Tips for Protecting Your Livestock from Predators

livestock predators

One of the biggest challenges for anyone raising livestock is preventing predator attacks. This is true whether you have 300 head of sheep in Wyoming or 3 hens in Chicago. Predators are not simply big scary animals like lions and tigers and bears. They can also be your neighbor’s dog or cat.

All carnivores have an instinct to kill animals. I’ll never forget how surprised I was when a visitor to our farm lost control of her little shih tzu, who then chased our chickens around the yard until my children were finally able to catch her. There is really nothing surprising about that dog’s behavior. In fact, the first time I saw our livestock guardian kill a raccoon I realized it looked exactly like our bichon playing with his squeaky frog toy when we lived in the suburbs.

Use electric fencing

The biggest predators on our Illinois farm are dogs and coyotes, but lucky for us, they are incredibly respectful of electric fencing. Once a dog gets shocked by electric fencing, it is virtually impossible to get him to walk through the same space in the future — even if the fence is high enough for him to easily walk under it. The only time we have ever lost animals inside electric fencing is when there was a problem with the fencing.

Sheep with long wool are insulated from being shocked when they go under electric fencing. Before we knew this, we didn’t have the strands of electric close enough together in our sheep pasture. Unfortunately the sheep figured out where the land was lowest under the fence and were always getting out in the same spot. The electric wire would sweep across their back, causing a little wool to be wrapped around the wire each time. We didn’t realize it until we had lost several lambs that the sheep had wrapped so much wool around the electric wire in that area that it was totally insulated. Coyotes could walk under the fence there without being shocked.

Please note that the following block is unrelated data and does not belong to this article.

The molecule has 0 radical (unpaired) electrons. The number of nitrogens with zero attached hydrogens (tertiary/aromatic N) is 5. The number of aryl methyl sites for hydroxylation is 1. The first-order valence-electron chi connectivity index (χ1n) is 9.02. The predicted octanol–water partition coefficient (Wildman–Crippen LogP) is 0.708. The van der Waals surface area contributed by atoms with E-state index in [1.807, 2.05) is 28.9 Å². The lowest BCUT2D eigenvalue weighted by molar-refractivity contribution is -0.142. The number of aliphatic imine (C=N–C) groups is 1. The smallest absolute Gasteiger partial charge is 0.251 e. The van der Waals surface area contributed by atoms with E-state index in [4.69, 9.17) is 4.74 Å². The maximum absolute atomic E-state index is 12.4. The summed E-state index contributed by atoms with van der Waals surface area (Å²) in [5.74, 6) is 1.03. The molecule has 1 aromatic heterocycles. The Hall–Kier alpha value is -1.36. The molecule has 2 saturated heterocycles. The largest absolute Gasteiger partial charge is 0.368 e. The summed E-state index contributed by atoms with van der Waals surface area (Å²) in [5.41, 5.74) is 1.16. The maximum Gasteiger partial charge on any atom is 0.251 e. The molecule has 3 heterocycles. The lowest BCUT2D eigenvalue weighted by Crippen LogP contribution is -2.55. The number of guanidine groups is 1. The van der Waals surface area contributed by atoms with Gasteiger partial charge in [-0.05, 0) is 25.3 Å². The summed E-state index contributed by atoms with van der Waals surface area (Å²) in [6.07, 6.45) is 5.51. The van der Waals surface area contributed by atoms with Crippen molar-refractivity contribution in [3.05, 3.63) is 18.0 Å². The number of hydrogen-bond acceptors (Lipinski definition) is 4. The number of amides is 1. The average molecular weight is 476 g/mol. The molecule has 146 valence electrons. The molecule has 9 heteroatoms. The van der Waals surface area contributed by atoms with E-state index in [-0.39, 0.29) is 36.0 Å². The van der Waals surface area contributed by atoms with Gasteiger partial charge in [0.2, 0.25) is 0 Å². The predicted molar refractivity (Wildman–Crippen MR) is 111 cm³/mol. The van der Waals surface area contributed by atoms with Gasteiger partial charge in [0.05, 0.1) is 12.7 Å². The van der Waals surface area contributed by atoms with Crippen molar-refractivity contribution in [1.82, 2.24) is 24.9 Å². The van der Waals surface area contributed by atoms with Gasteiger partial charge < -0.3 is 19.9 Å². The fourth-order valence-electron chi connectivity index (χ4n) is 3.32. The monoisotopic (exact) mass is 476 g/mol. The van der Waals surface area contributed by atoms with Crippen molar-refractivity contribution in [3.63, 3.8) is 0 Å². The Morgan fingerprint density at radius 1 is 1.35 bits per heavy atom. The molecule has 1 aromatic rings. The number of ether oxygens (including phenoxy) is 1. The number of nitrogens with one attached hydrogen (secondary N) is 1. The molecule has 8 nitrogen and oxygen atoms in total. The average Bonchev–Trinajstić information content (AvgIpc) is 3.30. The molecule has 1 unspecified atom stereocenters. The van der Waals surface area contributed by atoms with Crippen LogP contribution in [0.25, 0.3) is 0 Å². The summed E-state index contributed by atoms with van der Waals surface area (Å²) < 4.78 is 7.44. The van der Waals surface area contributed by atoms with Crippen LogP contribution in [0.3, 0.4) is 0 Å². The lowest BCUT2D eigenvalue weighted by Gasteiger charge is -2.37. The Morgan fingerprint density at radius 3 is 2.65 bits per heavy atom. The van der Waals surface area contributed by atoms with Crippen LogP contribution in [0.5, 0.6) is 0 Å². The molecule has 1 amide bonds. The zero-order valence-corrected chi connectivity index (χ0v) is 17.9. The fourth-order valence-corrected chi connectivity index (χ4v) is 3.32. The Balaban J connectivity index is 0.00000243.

The best electric fencing for predator control is the netting available from Premier1Supplies. They have a variety of nettings available for different species, and you really do need to get the netting that is made for whatever you have. We have at least 15 rolls of the ElectroNet, which is for sheep and goats, and we have three rolls of poultry netting that we use with our Henmobile. That keeps raccoons out of the chicken yard. Most of the Premier nettings have been proven to keep out a variety of predators, including bears.

In this episode of my podcast, we discuss everything you need to know “All About Electric Fencing.”

House livestock at night

Many predators are nocturnal, which means the attacks happen at night. By simply locking up your animals at night, you can avoid a lot of predator losses. This is especially true for poultry. Every time we’ve lost poultry to raccoons, it was at night when someone forgot to close the door to the chicken house or in our first year when we tried to keep them in our barn, which could not be secured.

The larger the livestock, the less important this is, assuming you have good fencing. We have only three-sided shelters for our pigs, but they are always behind electric netting or hog panels. The only predators that could go over hog panels are raccoons, which are too small to hurt adult pigs, and mama pigs are very protective of their young.

Obstruct the flight path for aerial predators

Birds of prey are only a problem for smaller poultry like chickens or the smallest baby mammals (mostly animals less than 5 pounds). Other than piglets, we don’t usually have baby animals that small outside, and piglets tend to stay in their three-sided shelter until they’re bigger and faster.